Lawsuit over lifting restrictions reinstated
In Victor E. Pfendler v. Liberty Dialysis-Hawaii L.L.C, the 9th U.S. Circuit Court of Appeals in San Francisco overturned a lower court and reinstated a lawsuit filed by a dialysis technical specialist.The court found that the former employee’s and another technician’s statement that the most he lifted on a regular basis was about 40 pounds, conflicted with his former employer’s assertion that lifting 75 to 100 pounds is an essential job function.
The court noted, “if lifting more than 50 pounds was not an essential function of the job, he would have been a qualified individual and Liberty’s refusal to allow him to return to the (dialysis) position may have been discriminatory.” Alternatively, said the ruling, “if the lifting requirement was an essential function, he may have been entitled to an accommodation that the employer waive the formal lifting condition.”
Supermarket chain pays over $800,000 to resolve ADA charges
A Salt Lake City-based supermarket chain, Associated Fresh Market, will pay $832,500 to settle an EEOC charge that it denied reasonable accommodations to disabled individuals. It also has agreed to change its ADA policies and procedures and conduct training for its human resources team, store directors, assistant store directors and employees.
FMLA and ADA
When job functions can be fulfilled, part-time work is a reasonable accommodation
The 6th U.S. Circuit Court of Appeals in Cincinnati in Heidi Hostetler v. The College of Wooster, overturned a lower court ruling and reinstated disability discrimination charges filed by a college worker terminated because her post-pregnancy disability required her to work only part time. Noting that there were genuine disputes that full time work was an essential function of the job, the court stated although it may have been more efficient and easier for the college if the employee worked full-time, but could fulfill her job duties on a part-time basis, “those are not the concerns of the ADA”.
Exclusive remedy bars suing company for asbestos exposure – California
In Allen Rudolph et al.,vs. Rudolph and Sletten, Inc., the 1st District Court of Appeals ruled that a person who was sickened by asbestos could not sue the company allegedly responsible for his exposure, even though the Supreme Court has ruled that employers have a duty to protect workers’ families from exposure through contact with fibers that come home on the employees’ skin, hair and clothing. The worker was exposed to asbestos as a child at home as well as a worker at the father’s construction company.
Tort claims by employees for injuries that are collateral to, or derivative of, a compensable workplace injury are barred by the exclusive remedy. A substantial contributing cause of his illness was his job exposure to asbestos and the exposure at home did not create a separate injury outside workers’ compensation coverage.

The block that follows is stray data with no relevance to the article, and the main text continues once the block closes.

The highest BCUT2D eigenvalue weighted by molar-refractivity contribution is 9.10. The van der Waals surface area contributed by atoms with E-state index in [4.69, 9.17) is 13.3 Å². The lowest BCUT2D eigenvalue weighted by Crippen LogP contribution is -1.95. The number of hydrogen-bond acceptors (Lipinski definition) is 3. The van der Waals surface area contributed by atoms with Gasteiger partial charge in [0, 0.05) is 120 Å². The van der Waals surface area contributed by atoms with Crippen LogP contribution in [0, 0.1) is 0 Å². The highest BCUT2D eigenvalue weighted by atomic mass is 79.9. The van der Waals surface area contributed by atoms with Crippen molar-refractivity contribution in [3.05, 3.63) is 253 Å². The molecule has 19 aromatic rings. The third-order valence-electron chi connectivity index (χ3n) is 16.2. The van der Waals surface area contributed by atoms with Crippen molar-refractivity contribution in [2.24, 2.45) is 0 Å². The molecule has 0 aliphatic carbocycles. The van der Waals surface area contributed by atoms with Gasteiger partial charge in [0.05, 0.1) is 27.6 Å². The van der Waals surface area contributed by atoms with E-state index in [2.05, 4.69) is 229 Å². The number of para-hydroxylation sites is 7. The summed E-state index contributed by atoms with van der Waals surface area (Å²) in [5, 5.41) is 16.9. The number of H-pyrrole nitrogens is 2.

Out-of-state football player could not pursue a cumulative trauma claim – California
In Larry C. Tripplett v. Workers’ Compensation Appeals Board, Indianapolis Colts et. Al, the 4th District Court of Appeal ordered publication of its ruling finding that an out-of-state football player, who was a resident of the state, could not pursue a cumulative trauma workers’compensation claim in the state because there’s no proof he signed his National Football League contract there and he only played two games there.
At issue is jurisdiction, according to the court record. Since he was not “hired” (there was no evidence the contract was executed in the state) and the cumulative injury occurred at his retirement, rather than during any particular game, he was not entitled to workers’ compensation benefits.
Court finds financial need for advance to pay for litigation costs should be considered – Florida
In Anderson v. Broward County Sheriff’s Office, the 1st District Court of Appeal overturned a judge of compensation claims and ruled a worker’s financial need for an advance payment should be considered even when the purpose is to pay for expenses related to establishing compensability. An injured worker who had returned to full duty after nine months on light duty was seeking an advance to pay for an independent medical exam in support of a pending claim for continued medical treatment.
The court saw “no reason why the claimant’s financial need (or lack thereof) should not be considered when the purpose of an advance is to pay for litigation costs rather than other expenses such as rent or utility bills.”
Jimmy John’s not a joint employer – Illinois
The U.S. District Court in Chicago granted sandwich shop franchiser Jimmy John’s L.L.C, summary judgment in Re: Jimmy John’s Overtime Litigation. The court noted, “Jimmy John’s has established that it does not: (1) have the power to hire or fire franchise employees; (2) supervise and/or control employee work schedules or conditions of payments; (3) determine the rate and method of payment or (4) maintain employment records for franchise employees.”
Misclassification statute does not apply when employee sues employer – Michigan